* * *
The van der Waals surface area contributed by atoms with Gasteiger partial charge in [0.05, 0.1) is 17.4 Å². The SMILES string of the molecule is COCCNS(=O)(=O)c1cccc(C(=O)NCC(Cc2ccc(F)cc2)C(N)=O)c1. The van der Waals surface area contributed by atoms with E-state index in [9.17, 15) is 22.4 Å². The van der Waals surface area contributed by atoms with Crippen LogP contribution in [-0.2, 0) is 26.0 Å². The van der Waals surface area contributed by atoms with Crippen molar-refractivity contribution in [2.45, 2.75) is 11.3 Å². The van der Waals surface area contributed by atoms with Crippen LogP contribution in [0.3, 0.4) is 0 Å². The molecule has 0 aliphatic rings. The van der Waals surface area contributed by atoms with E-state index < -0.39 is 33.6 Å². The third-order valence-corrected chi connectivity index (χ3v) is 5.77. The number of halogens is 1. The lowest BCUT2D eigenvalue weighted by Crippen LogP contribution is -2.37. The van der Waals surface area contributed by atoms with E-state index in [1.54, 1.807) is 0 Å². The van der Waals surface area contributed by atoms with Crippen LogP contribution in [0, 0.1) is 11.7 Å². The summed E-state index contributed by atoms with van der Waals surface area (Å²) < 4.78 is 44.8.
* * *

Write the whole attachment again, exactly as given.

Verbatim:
The van der Waals surface area contributed by atoms with Gasteiger partial charge in [0.05, 0.1) is 17.4 Å². The SMILES string of the molecule is COCCNS(=O)(=O)c1cccc(C(=O)NCC(Cc2ccc(F)cc2)C(N)=O)c1. The van der Waals surface area contributed by atoms with E-state index in [9.17, 15) is 22.4 Å². The van der Waals surface area contributed by atoms with Crippen LogP contribution in [-0.2, 0) is 26.0 Å². The van der Waals surface area contributed by atoms with Crippen molar-refractivity contribution in [2.45, 2.75) is 11.3 Å². The van der Waals surface area contributed by atoms with Crippen LogP contribution in [0.3, 0.4) is 0 Å². The molecule has 0 aliphatic rings. The van der Waals surface area contributed by atoms with E-state index < -0.39 is 33.6 Å². The third-order valence-corrected chi connectivity index (χ3v) is 5.77. The number of halogens is 1. The lowest BCUT2D eigenvalue weighted by Crippen LogP contribution is -2.37. The van der Waals surface area contributed by atoms with E-state index in [1.54, 1.807) is 0 Å². The van der Waals surface area contributed by atoms with Crippen LogP contribution in [0, 0.1) is 11.7 Å². The summed E-state index contributed by atoms with van der Waals surface area (Å²) < 4.78 is 44.8.